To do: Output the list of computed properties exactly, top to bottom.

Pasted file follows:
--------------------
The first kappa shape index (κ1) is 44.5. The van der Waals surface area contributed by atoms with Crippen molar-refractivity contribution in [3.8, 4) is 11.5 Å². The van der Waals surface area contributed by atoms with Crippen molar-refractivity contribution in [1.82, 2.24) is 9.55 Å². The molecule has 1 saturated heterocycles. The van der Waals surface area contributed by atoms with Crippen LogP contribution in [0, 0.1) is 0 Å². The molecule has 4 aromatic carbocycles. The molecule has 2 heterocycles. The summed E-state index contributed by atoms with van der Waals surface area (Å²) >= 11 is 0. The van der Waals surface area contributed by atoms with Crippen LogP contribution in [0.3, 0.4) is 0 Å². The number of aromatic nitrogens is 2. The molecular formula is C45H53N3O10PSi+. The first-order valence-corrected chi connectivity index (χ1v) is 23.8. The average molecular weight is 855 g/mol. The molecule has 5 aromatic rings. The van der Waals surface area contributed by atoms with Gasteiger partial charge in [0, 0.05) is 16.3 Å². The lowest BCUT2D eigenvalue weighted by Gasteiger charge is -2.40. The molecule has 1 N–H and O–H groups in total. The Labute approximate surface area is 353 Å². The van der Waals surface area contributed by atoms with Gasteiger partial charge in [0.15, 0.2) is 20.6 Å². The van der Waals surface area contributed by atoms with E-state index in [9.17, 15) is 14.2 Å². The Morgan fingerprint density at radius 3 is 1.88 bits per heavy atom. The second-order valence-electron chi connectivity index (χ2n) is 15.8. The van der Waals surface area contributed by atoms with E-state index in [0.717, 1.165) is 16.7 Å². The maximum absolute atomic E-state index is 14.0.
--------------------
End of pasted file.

The first kappa shape index (κ1) is 44.5. The van der Waals surface area contributed by atoms with Crippen molar-refractivity contribution in [3.8, 4) is 11.5 Å². The van der Waals surface area contributed by atoms with Crippen molar-refractivity contribution in [1.82, 2.24) is 9.55 Å². The molecule has 1 saturated heterocycles. The van der Waals surface area contributed by atoms with Crippen LogP contribution in [0, 0.1) is 0 Å². The molecule has 4 aromatic carbocycles. The molecule has 2 heterocycles. The summed E-state index contributed by atoms with van der Waals surface area (Å²) >= 11 is 0. The van der Waals surface area contributed by atoms with Crippen LogP contribution in [0.3, 0.4) is 0 Å². The number of aromatic nitrogens is 2. The molecular formula is C45H53N3O10PSi+. The first-order valence-corrected chi connectivity index (χ1v) is 23.8. The average molecular weight is 855 g/mol. The molecule has 5 aromatic rings. The van der Waals surface area contributed by atoms with Gasteiger partial charge in [0, 0.05) is 16.3 Å². The lowest BCUT2D eigenvalue weighted by Gasteiger charge is -2.40. The molecule has 1 N–H and O–H groups in total. The Labute approximate surface area is 353 Å². The van der Waals surface area contributed by atoms with Gasteiger partial charge in [0.15, 0.2) is 20.6 Å². The van der Waals surface area contributed by atoms with E-state index in [9.17, 15) is 14.2 Å². The Morgan fingerprint density at radius 3 is 1.88 bits per heavy atom. The second-order valence-electron chi connectivity index (χ2n) is 15.8. The van der Waals surface area contributed by atoms with E-state index in [0.717, 1.165) is 16.7 Å². The maximum absolute atomic E-state index is 14.0.